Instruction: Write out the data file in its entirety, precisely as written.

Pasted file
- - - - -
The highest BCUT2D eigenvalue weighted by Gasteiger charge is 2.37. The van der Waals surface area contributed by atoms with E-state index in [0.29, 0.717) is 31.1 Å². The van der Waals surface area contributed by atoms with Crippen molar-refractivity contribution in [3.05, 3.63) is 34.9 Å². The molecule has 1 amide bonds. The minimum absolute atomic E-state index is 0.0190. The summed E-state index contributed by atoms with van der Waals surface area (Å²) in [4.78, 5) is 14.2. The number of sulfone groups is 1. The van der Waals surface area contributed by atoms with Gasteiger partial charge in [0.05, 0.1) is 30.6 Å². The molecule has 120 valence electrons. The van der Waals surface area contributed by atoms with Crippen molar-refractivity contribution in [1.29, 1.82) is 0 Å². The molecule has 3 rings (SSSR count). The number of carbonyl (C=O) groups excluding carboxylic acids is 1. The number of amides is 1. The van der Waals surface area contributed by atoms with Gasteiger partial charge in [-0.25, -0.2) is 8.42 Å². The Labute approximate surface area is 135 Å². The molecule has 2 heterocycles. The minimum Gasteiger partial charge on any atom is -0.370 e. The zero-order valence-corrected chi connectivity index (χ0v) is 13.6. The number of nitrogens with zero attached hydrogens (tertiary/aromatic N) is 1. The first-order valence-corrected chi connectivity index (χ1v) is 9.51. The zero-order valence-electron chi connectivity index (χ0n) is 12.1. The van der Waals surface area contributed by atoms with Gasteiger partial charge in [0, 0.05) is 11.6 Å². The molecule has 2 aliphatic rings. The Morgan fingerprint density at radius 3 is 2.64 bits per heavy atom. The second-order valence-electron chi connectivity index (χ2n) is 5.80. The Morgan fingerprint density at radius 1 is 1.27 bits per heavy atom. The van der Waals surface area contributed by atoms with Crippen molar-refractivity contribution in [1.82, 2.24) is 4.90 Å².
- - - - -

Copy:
The highest BCUT2D eigenvalue weighted by Gasteiger charge is 2.37. The van der Waals surface area contributed by atoms with E-state index in [0.29, 0.717) is 31.1 Å². The van der Waals surface area contributed by atoms with Crippen molar-refractivity contribution in [3.05, 3.63) is 34.9 Å². The molecule has 1 amide bonds. The minimum absolute atomic E-state index is 0.0190. The summed E-state index contributed by atoms with van der Waals surface area (Å²) in [4.78, 5) is 14.2. The number of sulfone groups is 1. The van der Waals surface area contributed by atoms with Gasteiger partial charge in [0.05, 0.1) is 30.6 Å². The molecule has 120 valence electrons. The van der Waals surface area contributed by atoms with Crippen molar-refractivity contribution in [1.29, 1.82) is 0 Å². The molecule has 3 rings (SSSR count). The number of carbonyl (C=O) groups excluding carboxylic acids is 1. The number of amides is 1. The van der Waals surface area contributed by atoms with Gasteiger partial charge in [-0.25, -0.2) is 8.42 Å². The Labute approximate surface area is 135 Å². The molecule has 2 heterocycles. The minimum Gasteiger partial charge on any atom is -0.370 e. The zero-order valence-corrected chi connectivity index (χ0v) is 13.6. The number of nitrogens with zero attached hydrogens (tertiary/aromatic N) is 1. The first-order valence-corrected chi connectivity index (χ1v) is 9.51. The zero-order valence-electron chi connectivity index (χ0n) is 12.1. The van der Waals surface area contributed by atoms with Gasteiger partial charge in [0, 0.05) is 11.6 Å². The molecule has 2 aliphatic rings. The Morgan fingerprint density at radius 3 is 2.64 bits per heavy atom. The second-order valence-electron chi connectivity index (χ2n) is 5.80. The Morgan fingerprint density at radius 1 is 1.27 bits per heavy atom. The van der Waals surface area contributed by atoms with Crippen molar-refractivity contribution in [1.82, 2.24) is 4.90 Å².